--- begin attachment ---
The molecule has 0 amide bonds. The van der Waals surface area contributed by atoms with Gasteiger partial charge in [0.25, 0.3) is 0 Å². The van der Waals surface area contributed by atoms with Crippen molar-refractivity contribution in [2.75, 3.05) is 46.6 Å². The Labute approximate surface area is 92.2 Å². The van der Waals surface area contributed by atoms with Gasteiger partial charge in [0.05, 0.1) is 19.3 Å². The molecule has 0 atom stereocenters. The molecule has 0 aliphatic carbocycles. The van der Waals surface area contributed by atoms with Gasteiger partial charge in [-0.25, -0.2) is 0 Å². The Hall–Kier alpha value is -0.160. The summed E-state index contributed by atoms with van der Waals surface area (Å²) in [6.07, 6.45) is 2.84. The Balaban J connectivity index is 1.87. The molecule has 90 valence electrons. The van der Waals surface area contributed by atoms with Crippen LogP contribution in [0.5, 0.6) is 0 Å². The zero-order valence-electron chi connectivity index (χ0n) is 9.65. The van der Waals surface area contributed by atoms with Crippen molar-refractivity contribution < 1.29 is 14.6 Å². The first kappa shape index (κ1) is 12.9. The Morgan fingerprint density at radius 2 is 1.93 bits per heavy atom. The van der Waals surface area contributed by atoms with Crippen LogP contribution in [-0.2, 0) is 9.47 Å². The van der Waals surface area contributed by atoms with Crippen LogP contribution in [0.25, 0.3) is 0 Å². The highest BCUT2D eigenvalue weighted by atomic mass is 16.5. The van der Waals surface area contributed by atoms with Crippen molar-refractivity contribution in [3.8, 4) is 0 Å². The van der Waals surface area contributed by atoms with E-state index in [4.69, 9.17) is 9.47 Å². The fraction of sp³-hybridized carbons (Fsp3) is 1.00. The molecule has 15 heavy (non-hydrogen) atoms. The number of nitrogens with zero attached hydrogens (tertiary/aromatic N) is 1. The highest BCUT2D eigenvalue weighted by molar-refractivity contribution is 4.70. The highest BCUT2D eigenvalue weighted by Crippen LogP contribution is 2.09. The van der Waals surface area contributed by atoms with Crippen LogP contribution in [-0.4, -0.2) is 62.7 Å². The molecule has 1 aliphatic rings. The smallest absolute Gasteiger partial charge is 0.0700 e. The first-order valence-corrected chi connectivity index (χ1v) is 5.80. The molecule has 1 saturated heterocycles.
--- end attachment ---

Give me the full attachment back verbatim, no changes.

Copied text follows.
The molecule has 0 amide bonds. The van der Waals surface area contributed by atoms with Gasteiger partial charge in [0.25, 0.3) is 0 Å². The van der Waals surface area contributed by atoms with Crippen molar-refractivity contribution in [2.75, 3.05) is 46.6 Å². The Labute approximate surface area is 92.2 Å². The van der Waals surface area contributed by atoms with Gasteiger partial charge in [0.05, 0.1) is 19.3 Å². The molecule has 0 atom stereocenters. The molecule has 0 aliphatic carbocycles. The van der Waals surface area contributed by atoms with Gasteiger partial charge in [-0.25, -0.2) is 0 Å². The Hall–Kier alpha value is -0.160. The summed E-state index contributed by atoms with van der Waals surface area (Å²) in [6.07, 6.45) is 2.84. The Balaban J connectivity index is 1.87. The molecule has 90 valence electrons. The van der Waals surface area contributed by atoms with Crippen LogP contribution in [0.5, 0.6) is 0 Å². The zero-order valence-electron chi connectivity index (χ0n) is 9.65. The van der Waals surface area contributed by atoms with Crippen molar-refractivity contribution < 1.29 is 14.6 Å². The first kappa shape index (κ1) is 12.9. The Morgan fingerprint density at radius 2 is 1.93 bits per heavy atom. The van der Waals surface area contributed by atoms with Crippen LogP contribution in [-0.2, 0) is 9.47 Å². The van der Waals surface area contributed by atoms with Crippen LogP contribution in [0.25, 0.3) is 0 Å². The highest BCUT2D eigenvalue weighted by atomic mass is 16.5. The van der Waals surface area contributed by atoms with Crippen molar-refractivity contribution in [3.8, 4) is 0 Å². The van der Waals surface area contributed by atoms with E-state index in [4.69, 9.17) is 9.47 Å². The fraction of sp³-hybridized carbons (Fsp3) is 1.00. The molecule has 15 heavy (non-hydrogen) atoms. The number of nitrogens with zero attached hydrogens (tertiary/aromatic N) is 1. The highest BCUT2D eigenvalue weighted by molar-refractivity contribution is 4.70. The highest BCUT2D eigenvalue weighted by Crippen LogP contribution is 2.09. The van der Waals surface area contributed by atoms with Crippen LogP contribution in [-0.4, -0.2) is 62.7 Å². The molecule has 1 aliphatic rings. The smallest absolute Gasteiger partial charge is 0.0700 e. The first-order valence-corrected chi connectivity index (χ1v) is 5.80. The molecule has 1 saturated heterocycles.